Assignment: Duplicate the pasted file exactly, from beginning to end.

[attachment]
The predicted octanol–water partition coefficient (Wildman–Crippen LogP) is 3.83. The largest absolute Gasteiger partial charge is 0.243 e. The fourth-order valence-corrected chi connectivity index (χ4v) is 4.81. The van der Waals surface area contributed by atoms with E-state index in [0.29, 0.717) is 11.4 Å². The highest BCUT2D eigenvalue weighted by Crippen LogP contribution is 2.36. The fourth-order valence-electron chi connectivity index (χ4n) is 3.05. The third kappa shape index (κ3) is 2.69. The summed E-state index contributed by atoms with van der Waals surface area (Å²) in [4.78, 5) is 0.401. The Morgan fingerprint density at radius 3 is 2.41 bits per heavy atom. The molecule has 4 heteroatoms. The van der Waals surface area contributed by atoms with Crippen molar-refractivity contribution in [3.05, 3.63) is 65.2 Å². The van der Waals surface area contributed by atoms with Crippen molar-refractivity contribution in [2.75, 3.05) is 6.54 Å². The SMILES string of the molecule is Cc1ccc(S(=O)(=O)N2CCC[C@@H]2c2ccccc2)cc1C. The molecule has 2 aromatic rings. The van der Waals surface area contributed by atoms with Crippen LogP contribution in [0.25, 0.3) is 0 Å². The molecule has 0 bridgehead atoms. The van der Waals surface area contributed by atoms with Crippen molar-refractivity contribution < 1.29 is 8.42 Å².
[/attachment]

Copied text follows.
The predicted octanol–water partition coefficient (Wildman–Crippen LogP) is 3.83. The largest absolute Gasteiger partial charge is 0.243 e. The fourth-order valence-corrected chi connectivity index (χ4v) is 4.81. The van der Waals surface area contributed by atoms with E-state index in [0.29, 0.717) is 11.4 Å². The highest BCUT2D eigenvalue weighted by Crippen LogP contribution is 2.36. The fourth-order valence-electron chi connectivity index (χ4n) is 3.05. The third kappa shape index (κ3) is 2.69. The summed E-state index contributed by atoms with van der Waals surface area (Å²) in [4.78, 5) is 0.401. The Morgan fingerprint density at radius 3 is 2.41 bits per heavy atom. The molecule has 4 heteroatoms. The van der Waals surface area contributed by atoms with Crippen molar-refractivity contribution in [3.05, 3.63) is 65.2 Å². The van der Waals surface area contributed by atoms with Crippen molar-refractivity contribution in [2.75, 3.05) is 6.54 Å². The SMILES string of the molecule is Cc1ccc(S(=O)(=O)N2CCC[C@@H]2c2ccccc2)cc1C. The molecule has 2 aromatic rings. The van der Waals surface area contributed by atoms with Crippen LogP contribution in [0.25, 0.3) is 0 Å². The molecule has 0 bridgehead atoms. The van der Waals surface area contributed by atoms with Crippen molar-refractivity contribution < 1.29 is 8.42 Å².